Time was doing that sand thing, slipping through my fingers at great speed. 11 months after my 60th birthday there still wasn't a Munro in any bag I possessed, but I needed to get at least one done before my 61st birthday - to make it a truly ten year project. To my rescue came Ben Chabhair, just north of Loch Lomond. Research had revealed this climb was off limits to dogs and, though offended, I reacted to the slight on my walking companion through the eyes of opportunity; they all had to be done sometime. Thus, on 10th September 2015 – with six days to spare - I nipped up my first Munro sans buddy; though nipping up and Munro are actually a contradiction in terms. Throughout the six hour jaunt it was touch and go with the ticking clock again. I got lost (not a good start) and, having a date with the return bus, had time limits on my aspirations. I made it to the top – only just – though that word 'just' underestimates the number of times I nearly gave up, to ensure I made it down in time for the last bus back to Glasgow. Eventually, covered in sweat, I took the most awful summit selfie ever seen, and hot-footed it down the Ben Glas Falls. Two ingredients for the future were born that day, I needed better navigation skills and I needed my own transport. BUT, my first Munro was in the bag.
The Only Just Functioning Van
Public transport, with their imposed timetables, clearly didn't compliment my navigation skills. I not only needed transport for getting to and from walks, it would become my mode of accommodation too, given the shoe string budget I was working on., The search was on for a small, cheap, second-hand van. Nothing salubrious. but easy to fall into at the end of an exhausting walk, without the effort of pitching a tent, dismantling it the next morning, and then re-pitching it elsewhere, prior to the next days walk; after all, I wasn't in my 20s any more. Thus the Munormobile was found and 'kitted out', with everything crossed that this 2002, VW Caddy could cope with another 20,000 miles or so, before giving up the ghost. It had certainly seen life - judging from the bumps and crowbar type entry that was evident at the back door; it had character. If I couldn't afford a decent van, sure to go the distance, I might as well go for character.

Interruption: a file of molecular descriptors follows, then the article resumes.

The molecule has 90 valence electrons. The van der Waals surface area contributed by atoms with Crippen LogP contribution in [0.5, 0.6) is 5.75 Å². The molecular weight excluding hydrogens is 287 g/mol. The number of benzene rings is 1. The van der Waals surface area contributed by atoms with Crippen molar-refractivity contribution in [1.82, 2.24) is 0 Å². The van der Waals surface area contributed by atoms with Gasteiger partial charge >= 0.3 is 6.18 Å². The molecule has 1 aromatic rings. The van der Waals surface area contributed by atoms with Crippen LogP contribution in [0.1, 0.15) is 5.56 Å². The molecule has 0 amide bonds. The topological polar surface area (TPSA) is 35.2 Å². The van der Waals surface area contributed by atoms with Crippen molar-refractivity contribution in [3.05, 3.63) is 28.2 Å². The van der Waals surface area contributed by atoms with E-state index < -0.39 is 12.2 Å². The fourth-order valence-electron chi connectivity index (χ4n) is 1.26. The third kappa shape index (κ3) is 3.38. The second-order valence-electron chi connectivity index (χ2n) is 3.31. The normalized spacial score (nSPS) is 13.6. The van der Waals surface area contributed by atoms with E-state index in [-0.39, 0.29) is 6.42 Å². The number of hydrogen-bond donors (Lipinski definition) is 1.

The Impossible Fundraising Target
The project was gaining a bit of momentum and something about the scale of the challenge must have unhinged the rational part of my brain. Fundraising was a secondary thought but, once it came to consciousness it seemed obvious. If I was going to put myself through it I might as well try and do some good by it. Well trained dogs seemed a bit of a novelty at that time, with Ben exhibiting all the behaviour of an owner who didn't know what they were doing. Well-behaved dogs in the service of people; that's what we would do it for, I thought. I couldn't possibly say what possessed me to think I'll have one of each - when I found out that it costs £20,000 to train and match a canine partnership (enabling a disabled person to live an independent life), and £12,000 (much of it in kind), to train and equip a search and rescue dog. After all, I only know about ten people I can tap for... possibly a fiver. But, much like my announcement of “I'm gong to do the Munros”, once it was out there I was committed to it. There was no going back.
The Enigmatic Munros
Here we have it then. An ageing, creaking septuagenarian, with minimal navigation skills,
who finds it easier to stumble over rocks than to climb up them, has decided that she, her
dog, and their dilapidated van, are going to 'bag' the Munros. The dog chases sheep, nips
ankles and would much rather run after a ball in the park than flog up a mountain, let alone
282 of them. The van is on its last knockings – literally. It will probably struggle to get through another year, let alone 8½ of them. In addition, the fundraising target was born in a marriage of crass stupidity and blind optimism. How will we do?
The Writing on the Wall
Obviously the whole saga needs to be recorded so, at the end of it all, come success come failure, the best selling book. Watch this space.
After all, it's not all about the destination, it's the beauty of the ride.
Share your personal walking route experiences in Scotland, and comment on other peoples' reports.
Warning Please note that hillwalking when there is snow lying requires an ice-axe, crampons and the knowledge, experience and skill to use them correctly. Summer routes may not be viable or appropriate in winter. See winter information on our skills and safety pages for more information.